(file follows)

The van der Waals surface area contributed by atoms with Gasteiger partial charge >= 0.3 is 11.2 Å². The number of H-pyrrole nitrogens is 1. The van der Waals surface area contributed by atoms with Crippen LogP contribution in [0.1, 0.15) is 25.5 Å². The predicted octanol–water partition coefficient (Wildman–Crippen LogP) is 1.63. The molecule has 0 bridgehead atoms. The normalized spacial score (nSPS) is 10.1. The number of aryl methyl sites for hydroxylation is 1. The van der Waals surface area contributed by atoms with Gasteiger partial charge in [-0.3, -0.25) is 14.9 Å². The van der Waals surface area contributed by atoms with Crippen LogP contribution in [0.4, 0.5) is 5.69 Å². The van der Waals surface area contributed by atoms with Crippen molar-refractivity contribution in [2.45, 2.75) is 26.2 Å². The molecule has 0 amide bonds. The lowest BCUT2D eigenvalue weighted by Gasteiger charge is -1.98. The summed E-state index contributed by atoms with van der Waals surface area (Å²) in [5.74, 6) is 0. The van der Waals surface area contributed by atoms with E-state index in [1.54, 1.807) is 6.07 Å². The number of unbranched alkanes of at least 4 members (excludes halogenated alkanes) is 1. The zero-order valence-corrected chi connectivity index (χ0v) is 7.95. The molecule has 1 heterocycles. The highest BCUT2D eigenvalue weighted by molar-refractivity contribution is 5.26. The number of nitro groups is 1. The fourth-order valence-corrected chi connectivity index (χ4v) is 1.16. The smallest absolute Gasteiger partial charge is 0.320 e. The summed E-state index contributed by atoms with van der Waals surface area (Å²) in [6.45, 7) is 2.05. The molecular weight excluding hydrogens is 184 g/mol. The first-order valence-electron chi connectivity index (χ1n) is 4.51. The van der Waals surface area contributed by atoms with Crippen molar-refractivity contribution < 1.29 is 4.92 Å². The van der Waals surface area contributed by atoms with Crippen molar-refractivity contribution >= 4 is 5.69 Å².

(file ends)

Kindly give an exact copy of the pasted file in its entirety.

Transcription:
The van der Waals surface area contributed by atoms with Gasteiger partial charge >= 0.3 is 11.2 Å². The number of H-pyrrole nitrogens is 1. The van der Waals surface area contributed by atoms with Crippen LogP contribution in [0.1, 0.15) is 25.5 Å². The predicted octanol–water partition coefficient (Wildman–Crippen LogP) is 1.63. The molecule has 0 bridgehead atoms. The normalized spacial score (nSPS) is 10.1. The number of aryl methyl sites for hydroxylation is 1. The van der Waals surface area contributed by atoms with Gasteiger partial charge in [-0.3, -0.25) is 14.9 Å². The van der Waals surface area contributed by atoms with Crippen LogP contribution in [0.4, 0.5) is 5.69 Å². The van der Waals surface area contributed by atoms with Crippen molar-refractivity contribution in [2.45, 2.75) is 26.2 Å². The molecule has 0 amide bonds. The lowest BCUT2D eigenvalue weighted by Gasteiger charge is -1.98. The summed E-state index contributed by atoms with van der Waals surface area (Å²) in [5.74, 6) is 0. The van der Waals surface area contributed by atoms with E-state index in [1.54, 1.807) is 6.07 Å². The number of unbranched alkanes of at least 4 members (excludes halogenated alkanes) is 1. The zero-order valence-corrected chi connectivity index (χ0v) is 7.95. The molecule has 1 heterocycles. The highest BCUT2D eigenvalue weighted by molar-refractivity contribution is 5.26. The number of nitro groups is 1. The fourth-order valence-corrected chi connectivity index (χ4v) is 1.16. The smallest absolute Gasteiger partial charge is 0.320 e. The summed E-state index contributed by atoms with van der Waals surface area (Å²) in [6.45, 7) is 2.05. The molecular weight excluding hydrogens is 184 g/mol. The first-order valence-electron chi connectivity index (χ1n) is 4.51. The van der Waals surface area contributed by atoms with Crippen molar-refractivity contribution < 1.29 is 4.92 Å². The van der Waals surface area contributed by atoms with Crippen molar-refractivity contribution >= 4 is 5.69 Å².